Windows should be transparent

A well-designed window provides a view of the outdoors and allows natural light into our homes. But if a window is completely sealed off by window blinds for most of the year, it’s not doing the homeowner much good. It might as well be filled with studs, insulation, and drywall. A window that is perpetually covered with blinds represents a design failure.

At this high-rise residential property, the sliding glass doors on the balconies at the left side of the photo mostly have the curtains open. The blinds on the unshaded windows on the right, however, are all down. [Photo credit: Martin Holladay]It seems to…

GBA Prime

This article is only available to GBA Prime Members

Sign up for a free trial and get instant access to this article as well as GBA’s complete library of premium articles and construction details.

Start Free Trial

10 Comments

  1. KurtGranroth | | #1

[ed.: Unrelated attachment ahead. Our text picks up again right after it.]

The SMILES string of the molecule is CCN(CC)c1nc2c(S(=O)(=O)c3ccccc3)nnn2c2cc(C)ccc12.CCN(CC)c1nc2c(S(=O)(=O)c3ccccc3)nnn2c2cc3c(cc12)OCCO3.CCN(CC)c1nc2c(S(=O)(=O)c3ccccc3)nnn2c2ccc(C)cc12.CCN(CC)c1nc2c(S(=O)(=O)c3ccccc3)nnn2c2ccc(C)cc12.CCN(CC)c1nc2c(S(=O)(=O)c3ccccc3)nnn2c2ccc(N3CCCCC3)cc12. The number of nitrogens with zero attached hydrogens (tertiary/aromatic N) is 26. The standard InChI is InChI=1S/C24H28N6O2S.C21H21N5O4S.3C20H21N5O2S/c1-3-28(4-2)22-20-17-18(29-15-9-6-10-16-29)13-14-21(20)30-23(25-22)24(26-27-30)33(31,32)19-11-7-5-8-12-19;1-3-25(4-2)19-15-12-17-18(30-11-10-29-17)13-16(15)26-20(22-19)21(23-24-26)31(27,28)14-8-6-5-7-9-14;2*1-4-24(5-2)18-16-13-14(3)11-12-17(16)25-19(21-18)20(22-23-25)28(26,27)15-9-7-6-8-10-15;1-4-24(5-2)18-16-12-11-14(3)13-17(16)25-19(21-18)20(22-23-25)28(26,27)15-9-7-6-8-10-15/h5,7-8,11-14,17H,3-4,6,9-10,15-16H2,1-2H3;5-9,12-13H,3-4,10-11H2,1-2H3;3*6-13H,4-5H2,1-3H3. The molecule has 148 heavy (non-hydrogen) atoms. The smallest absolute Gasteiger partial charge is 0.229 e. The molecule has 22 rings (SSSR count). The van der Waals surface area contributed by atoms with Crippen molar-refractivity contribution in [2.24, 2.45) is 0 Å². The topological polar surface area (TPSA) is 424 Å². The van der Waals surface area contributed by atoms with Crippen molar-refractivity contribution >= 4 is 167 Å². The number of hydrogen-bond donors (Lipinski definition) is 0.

A very common workaround to insufficient overhangs here in Phoenix AZ is solar screens or solar shades. The windows look like black voids from the street. They are notably more effective than blinds since they block quite a bit of the sun before it gets into the window in the first place. They block a lot of the visible light as well but not all of it, so you can see through them from the inside looking out (just like through sunglasses).

    We had them in our previous "new" home, which had minimal overhangs and yeah, they absolutely do work and are far better than using blinds in nearly every way.